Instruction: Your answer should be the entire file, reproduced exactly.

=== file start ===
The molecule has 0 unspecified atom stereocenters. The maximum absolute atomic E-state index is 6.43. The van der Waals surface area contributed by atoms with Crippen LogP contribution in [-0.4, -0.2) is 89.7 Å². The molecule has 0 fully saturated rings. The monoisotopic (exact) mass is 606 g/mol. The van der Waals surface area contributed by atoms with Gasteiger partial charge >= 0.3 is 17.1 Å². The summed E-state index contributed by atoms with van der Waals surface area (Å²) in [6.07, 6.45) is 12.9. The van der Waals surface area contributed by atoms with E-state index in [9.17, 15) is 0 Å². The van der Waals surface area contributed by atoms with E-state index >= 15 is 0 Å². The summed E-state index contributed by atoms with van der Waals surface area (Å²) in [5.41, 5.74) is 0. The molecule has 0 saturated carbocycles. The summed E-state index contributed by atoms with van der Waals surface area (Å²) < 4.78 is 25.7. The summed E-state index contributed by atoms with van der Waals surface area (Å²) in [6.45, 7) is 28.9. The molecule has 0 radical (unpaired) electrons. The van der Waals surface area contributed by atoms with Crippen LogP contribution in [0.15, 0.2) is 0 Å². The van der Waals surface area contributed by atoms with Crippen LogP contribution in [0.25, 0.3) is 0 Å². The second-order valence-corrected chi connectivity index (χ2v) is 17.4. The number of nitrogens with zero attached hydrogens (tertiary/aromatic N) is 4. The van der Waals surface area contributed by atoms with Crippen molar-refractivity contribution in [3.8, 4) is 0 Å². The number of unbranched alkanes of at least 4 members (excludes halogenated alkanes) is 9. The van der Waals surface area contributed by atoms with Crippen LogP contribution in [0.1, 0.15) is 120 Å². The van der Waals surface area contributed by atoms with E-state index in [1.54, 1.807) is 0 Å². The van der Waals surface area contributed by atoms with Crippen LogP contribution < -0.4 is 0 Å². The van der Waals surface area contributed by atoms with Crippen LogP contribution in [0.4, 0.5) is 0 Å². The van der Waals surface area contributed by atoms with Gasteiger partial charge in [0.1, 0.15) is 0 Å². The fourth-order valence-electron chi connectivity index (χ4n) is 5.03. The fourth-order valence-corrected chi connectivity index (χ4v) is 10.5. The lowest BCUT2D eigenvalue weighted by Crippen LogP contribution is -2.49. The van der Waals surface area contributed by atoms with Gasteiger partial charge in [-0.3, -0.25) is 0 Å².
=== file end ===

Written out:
The molecule has 0 unspecified atom stereocenters. The maximum absolute atomic E-state index is 6.43. The van der Waals surface area contributed by atoms with Crippen LogP contribution in [-0.4, -0.2) is 89.7 Å². The molecule has 0 fully saturated rings. The monoisotopic (exact) mass is 606 g/mol. The van der Waals surface area contributed by atoms with Gasteiger partial charge >= 0.3 is 17.1 Å². The summed E-state index contributed by atoms with van der Waals surface area (Å²) in [6.07, 6.45) is 12.9. The van der Waals surface area contributed by atoms with E-state index in [9.17, 15) is 0 Å². The van der Waals surface area contributed by atoms with E-state index >= 15 is 0 Å². The summed E-state index contributed by atoms with van der Waals surface area (Å²) in [5.41, 5.74) is 0. The molecule has 0 saturated carbocycles. The summed E-state index contributed by atoms with van der Waals surface area (Å²) < 4.78 is 25.7. The summed E-state index contributed by atoms with van der Waals surface area (Å²) in [6.45, 7) is 28.9. The molecule has 0 radical (unpaired) electrons. The van der Waals surface area contributed by atoms with Crippen LogP contribution in [0.15, 0.2) is 0 Å². The van der Waals surface area contributed by atoms with Crippen LogP contribution in [0.25, 0.3) is 0 Å². The second-order valence-corrected chi connectivity index (χ2v) is 17.4. The number of nitrogens with zero attached hydrogens (tertiary/aromatic N) is 4. The van der Waals surface area contributed by atoms with Crippen molar-refractivity contribution in [3.8, 4) is 0 Å². The number of unbranched alkanes of at least 4 members (excludes halogenated alkanes) is 9. The van der Waals surface area contributed by atoms with Crippen LogP contribution in [0.1, 0.15) is 120 Å². The van der Waals surface area contributed by atoms with E-state index in [1.54, 1.807) is 0 Å². The van der Waals surface area contributed by atoms with Crippen LogP contribution < -0.4 is 0 Å². The van der Waals surface area contributed by atoms with Crippen LogP contribution in [0.4, 0.5) is 0 Å². The van der Waals surface area contributed by atoms with Gasteiger partial charge in [0.1, 0.15) is 0 Å². The fourth-order valence-electron chi connectivity index (χ4n) is 5.03. The fourth-order valence-corrected chi connectivity index (χ4v) is 10.5. The lowest BCUT2D eigenvalue weighted by Crippen LogP contribution is -2.49. The van der Waals surface area contributed by atoms with Gasteiger partial charge in [-0.3, -0.25) is 0 Å².